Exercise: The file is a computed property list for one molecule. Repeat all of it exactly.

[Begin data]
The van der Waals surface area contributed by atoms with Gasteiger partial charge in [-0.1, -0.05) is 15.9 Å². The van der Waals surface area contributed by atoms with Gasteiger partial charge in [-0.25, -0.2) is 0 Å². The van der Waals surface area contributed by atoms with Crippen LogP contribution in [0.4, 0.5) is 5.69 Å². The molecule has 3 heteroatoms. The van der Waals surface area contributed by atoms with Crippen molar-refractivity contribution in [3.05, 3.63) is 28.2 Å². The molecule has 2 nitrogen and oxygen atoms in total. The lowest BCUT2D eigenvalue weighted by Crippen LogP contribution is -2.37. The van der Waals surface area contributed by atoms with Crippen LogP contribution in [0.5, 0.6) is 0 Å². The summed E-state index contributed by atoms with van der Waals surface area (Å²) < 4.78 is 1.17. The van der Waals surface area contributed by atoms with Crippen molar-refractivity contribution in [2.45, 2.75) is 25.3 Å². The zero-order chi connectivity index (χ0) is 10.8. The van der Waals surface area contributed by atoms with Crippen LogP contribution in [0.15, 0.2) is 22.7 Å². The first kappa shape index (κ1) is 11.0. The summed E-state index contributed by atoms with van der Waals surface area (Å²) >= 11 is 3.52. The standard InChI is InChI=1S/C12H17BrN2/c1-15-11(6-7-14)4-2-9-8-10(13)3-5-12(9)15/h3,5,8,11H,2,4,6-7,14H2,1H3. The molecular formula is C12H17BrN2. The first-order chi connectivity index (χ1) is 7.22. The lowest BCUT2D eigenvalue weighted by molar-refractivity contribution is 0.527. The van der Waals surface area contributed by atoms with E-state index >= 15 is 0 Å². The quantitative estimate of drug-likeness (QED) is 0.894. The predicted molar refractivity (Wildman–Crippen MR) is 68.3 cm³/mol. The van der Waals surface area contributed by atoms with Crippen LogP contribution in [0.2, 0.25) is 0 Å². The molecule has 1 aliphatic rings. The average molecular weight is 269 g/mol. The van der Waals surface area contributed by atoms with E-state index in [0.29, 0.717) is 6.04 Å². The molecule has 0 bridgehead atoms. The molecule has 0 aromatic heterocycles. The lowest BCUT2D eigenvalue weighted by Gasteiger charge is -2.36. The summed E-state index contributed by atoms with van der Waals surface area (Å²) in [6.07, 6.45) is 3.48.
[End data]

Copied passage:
The van der Waals surface area contributed by atoms with Gasteiger partial charge in [-0.1, -0.05) is 15.9 Å². The van der Waals surface area contributed by atoms with Gasteiger partial charge in [-0.25, -0.2) is 0 Å². The van der Waals surface area contributed by atoms with Crippen LogP contribution in [0.4, 0.5) is 5.69 Å². The molecule has 3 heteroatoms. The van der Waals surface area contributed by atoms with Crippen molar-refractivity contribution in [3.05, 3.63) is 28.2 Å². The molecule has 2 nitrogen and oxygen atoms in total. The lowest BCUT2D eigenvalue weighted by Crippen LogP contribution is -2.37. The van der Waals surface area contributed by atoms with Crippen LogP contribution in [0.5, 0.6) is 0 Å². The summed E-state index contributed by atoms with van der Waals surface area (Å²) < 4.78 is 1.17. The van der Waals surface area contributed by atoms with Crippen molar-refractivity contribution in [2.45, 2.75) is 25.3 Å². The zero-order chi connectivity index (χ0) is 10.8. The van der Waals surface area contributed by atoms with Crippen LogP contribution in [0.15, 0.2) is 22.7 Å². The first kappa shape index (κ1) is 11.0. The summed E-state index contributed by atoms with van der Waals surface area (Å²) >= 11 is 3.52. The standard InChI is InChI=1S/C12H17BrN2/c1-15-11(6-7-14)4-2-9-8-10(13)3-5-12(9)15/h3,5,8,11H,2,4,6-7,14H2,1H3. The molecular formula is C12H17BrN2. The first-order chi connectivity index (χ1) is 7.22. The lowest BCUT2D eigenvalue weighted by molar-refractivity contribution is 0.527. The van der Waals surface area contributed by atoms with E-state index >= 15 is 0 Å². The quantitative estimate of drug-likeness (QED) is 0.894. The predicted molar refractivity (Wildman–Crippen MR) is 68.3 cm³/mol. The van der Waals surface area contributed by atoms with Crippen LogP contribution in [0.2, 0.25) is 0 Å². The molecule has 1 aliphatic rings. The average molecular weight is 269 g/mol. The van der Waals surface area contributed by atoms with E-state index in [0.29, 0.717) is 6.04 Å². The molecule has 0 bridgehead atoms. The molecule has 0 aromatic heterocycles. The lowest BCUT2D eigenvalue weighted by Gasteiger charge is -2.36. The summed E-state index contributed by atoms with van der Waals surface area (Å²) in [6.07, 6.45) is 3.48.